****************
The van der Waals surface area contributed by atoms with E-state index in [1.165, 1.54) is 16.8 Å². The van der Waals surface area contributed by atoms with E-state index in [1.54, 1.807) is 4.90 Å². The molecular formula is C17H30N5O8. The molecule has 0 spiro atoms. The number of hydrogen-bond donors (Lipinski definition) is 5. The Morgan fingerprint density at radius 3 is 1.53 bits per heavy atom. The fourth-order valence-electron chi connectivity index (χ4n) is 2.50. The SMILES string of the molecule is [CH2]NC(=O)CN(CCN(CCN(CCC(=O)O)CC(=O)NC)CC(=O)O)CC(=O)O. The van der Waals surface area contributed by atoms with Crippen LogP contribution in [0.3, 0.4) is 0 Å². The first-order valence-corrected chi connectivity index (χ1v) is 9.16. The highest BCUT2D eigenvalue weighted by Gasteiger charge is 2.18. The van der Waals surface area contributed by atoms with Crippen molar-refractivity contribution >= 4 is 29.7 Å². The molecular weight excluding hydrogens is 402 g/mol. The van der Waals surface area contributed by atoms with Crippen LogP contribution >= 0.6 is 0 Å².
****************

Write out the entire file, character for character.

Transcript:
The van der Waals surface area contributed by atoms with E-state index in [1.165, 1.54) is 16.8 Å². The van der Waals surface area contributed by atoms with E-state index in [1.54, 1.807) is 4.90 Å². The molecular formula is C17H30N5O8. The molecule has 0 spiro atoms. The number of hydrogen-bond donors (Lipinski definition) is 5. The Morgan fingerprint density at radius 3 is 1.53 bits per heavy atom. The fourth-order valence-electron chi connectivity index (χ4n) is 2.50. The SMILES string of the molecule is [CH2]NC(=O)CN(CCN(CCN(CCC(=O)O)CC(=O)NC)CC(=O)O)CC(=O)O. The van der Waals surface area contributed by atoms with Crippen LogP contribution in [0.3, 0.4) is 0 Å². The first-order valence-corrected chi connectivity index (χ1v) is 9.16. The highest BCUT2D eigenvalue weighted by Gasteiger charge is 2.18. The van der Waals surface area contributed by atoms with Crippen molar-refractivity contribution >= 4 is 29.7 Å². The molecular weight excluding hydrogens is 402 g/mol. The van der Waals surface area contributed by atoms with Crippen LogP contribution >= 0.6 is 0 Å².